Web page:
Welcome to Essential Releases, our weekly roundup of the albums that we can’t stop playing, and that we think you need to hear.
Compact Disc (CD), Vinyl LP
The axis around which the thunderous songs from the Swedish stoner metal band Besvärjelsen turns are the commanding vocals of frontwoman Lea Amling Alazam. The daughter of first-generation immigrants to Sweden, Alazam picked up her musical knowledge as a teenager hanging out at the local skate park, absorbing the sounds of punk rock and grunge. On the group’s latest album Altas, Alazam’s bruising alto acts as the songs’ molten core—the searing heat at the center of the guitars’ slow smolder. So it’s surprising to learn that Alazam is a relatively recent addition to the band; on Besvärjelsen’s earliest work, the vocals were handled by co-founders Andreas Baier and Staffan Stensland. Once they heard Alazam, they happily turned their full attention to their guitars. This seems to have been the best option for all involved: Baier and Stensland cram each song full of irresistibly sludgy riffing—playing that’s punishing and tuneful at once, managing the tricky balance of stoner ballast and razor-sharp hooks. They tee it all up for Alazam, who lights the fuse that causes the songs to detonate. On tracks like “House of the Burning Light,” she serves up vocal melodies worthy of Grace Slick or—to use a more recent reference point—Windhand’s Dorthia Cottrell. Easily one of the year’s standout hard rock releases, Atlas is brutally beautiful.
Secrets of Pain-Free Living
If Philly post-punk trio Cult Objects had been around when I was booking DIY shows in my 20s (a thing I did much more frequently in those days), I would have put them on a wide variety of bills. Their sound very specifically reminds me of the open-ended, emotionally vulnerable music coming out of the queer punk scene I was a part of then—like many of those bands, the expansiveness of their music means they could as easily fit on a hardcore bill as an indie rock one. They have an ear for easing a melodic, subtle song into full-on noisy catharsis (“Lungs”), but they’re also capable of going hard the whole time (“Glue Trap”), aided by a rhythm section that is both nimble and heavy as well as the slash and scrawl of guitar pushed into the red and throat-shredding vocals. There are also tunes you can dance to (“When Will A Fire Come?,” “Sea Foam”). Lyrics are pointed (most so on opener “What Do I Owe You,” a direct indictment of the U.S. healthcare system), but thoughtfully imagistic, often exploring the dynamics of abusive relationships and the necessity and difficulty of getting safe. Though I’m a noted fan of efficiency in music—and Cult Objects don’t waste a note—the longest track, “Scorpion Grass,” is my favorite, combining all of the elements I’ve mentioned here into a powerful and dynamic statement that leaves a lump in my throat and my skin bristling.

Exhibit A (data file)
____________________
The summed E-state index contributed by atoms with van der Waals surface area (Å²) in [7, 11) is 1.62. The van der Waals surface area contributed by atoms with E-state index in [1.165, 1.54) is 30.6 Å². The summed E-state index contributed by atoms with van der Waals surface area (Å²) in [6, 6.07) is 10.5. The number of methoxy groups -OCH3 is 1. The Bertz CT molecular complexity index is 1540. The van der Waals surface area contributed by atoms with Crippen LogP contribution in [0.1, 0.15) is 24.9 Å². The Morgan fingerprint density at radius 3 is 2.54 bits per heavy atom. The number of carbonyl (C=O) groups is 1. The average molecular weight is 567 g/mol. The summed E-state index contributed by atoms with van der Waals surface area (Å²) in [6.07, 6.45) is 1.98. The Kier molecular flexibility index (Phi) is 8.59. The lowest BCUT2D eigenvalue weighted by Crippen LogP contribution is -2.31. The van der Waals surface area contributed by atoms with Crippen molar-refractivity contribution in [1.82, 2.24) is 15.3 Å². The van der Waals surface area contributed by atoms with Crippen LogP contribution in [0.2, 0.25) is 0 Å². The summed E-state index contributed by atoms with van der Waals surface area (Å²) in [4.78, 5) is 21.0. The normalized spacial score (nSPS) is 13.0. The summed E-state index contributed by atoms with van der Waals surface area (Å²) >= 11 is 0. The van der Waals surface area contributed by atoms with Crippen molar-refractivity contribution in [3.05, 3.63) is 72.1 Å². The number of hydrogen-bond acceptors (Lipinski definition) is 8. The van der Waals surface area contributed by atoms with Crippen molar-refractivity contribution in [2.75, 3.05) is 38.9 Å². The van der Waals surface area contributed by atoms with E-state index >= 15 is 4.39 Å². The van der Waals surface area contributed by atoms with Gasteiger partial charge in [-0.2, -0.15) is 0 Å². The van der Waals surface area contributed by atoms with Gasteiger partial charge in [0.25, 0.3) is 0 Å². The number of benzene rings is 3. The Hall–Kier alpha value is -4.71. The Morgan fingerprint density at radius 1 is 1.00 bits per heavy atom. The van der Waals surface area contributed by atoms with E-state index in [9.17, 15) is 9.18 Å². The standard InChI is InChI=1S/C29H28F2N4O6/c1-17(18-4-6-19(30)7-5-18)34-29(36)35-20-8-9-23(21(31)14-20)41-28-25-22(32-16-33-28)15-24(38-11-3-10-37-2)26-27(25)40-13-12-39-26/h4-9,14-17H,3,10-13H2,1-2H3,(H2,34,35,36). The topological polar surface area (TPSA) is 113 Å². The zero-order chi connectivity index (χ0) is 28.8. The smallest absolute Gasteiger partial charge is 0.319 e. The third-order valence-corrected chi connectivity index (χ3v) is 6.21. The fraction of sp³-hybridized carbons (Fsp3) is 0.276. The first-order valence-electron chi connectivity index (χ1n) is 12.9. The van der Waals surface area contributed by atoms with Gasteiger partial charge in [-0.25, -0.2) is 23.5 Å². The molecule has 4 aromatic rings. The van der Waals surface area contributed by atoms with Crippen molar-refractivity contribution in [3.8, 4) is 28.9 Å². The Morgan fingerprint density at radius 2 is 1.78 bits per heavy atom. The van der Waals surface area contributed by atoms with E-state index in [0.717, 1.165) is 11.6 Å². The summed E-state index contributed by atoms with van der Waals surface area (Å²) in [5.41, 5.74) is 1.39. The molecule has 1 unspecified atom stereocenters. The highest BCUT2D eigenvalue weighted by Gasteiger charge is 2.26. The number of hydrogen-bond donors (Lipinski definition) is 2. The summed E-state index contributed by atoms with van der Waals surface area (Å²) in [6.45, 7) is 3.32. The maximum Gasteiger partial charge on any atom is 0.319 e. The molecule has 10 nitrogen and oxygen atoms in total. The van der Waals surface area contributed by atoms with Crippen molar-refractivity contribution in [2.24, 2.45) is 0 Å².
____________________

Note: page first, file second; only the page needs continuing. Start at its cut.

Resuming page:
Did you know that Nirvana got started on Sub Pop as part of the Singles Club way back in 1988? If not, now you do, and now you also know why you should’ve subscribed to that shit centuries ago because if you didn’t there’s a big chance you will never own the new single from Dummy (at least in physical format), and that is very bad and wrong! Although maybe you shouldn’t take my word for it, since I recently spent two weeks in the van with the wonderful humans in Dummy (article forthcoming, stay tuned) and think they are just tops in all regards, but also maybe you should take my word for it because I spent two weeks in the van with Dummy and not, like, HAIM or something. Anyway, “Mono Retriever” b/w “Pepsi Vacuum” act as something of a bookend to the band’s statement of intent, 2021’s Mandatory Enjoyment, side one being the ba-ba-ba-ba quasi-rocker and side two the yoga-girl-who-listens-to-MBV chiller track. As usual with Dummy, the sonic starshine is the galactic sugar that makes the apocalypse go down.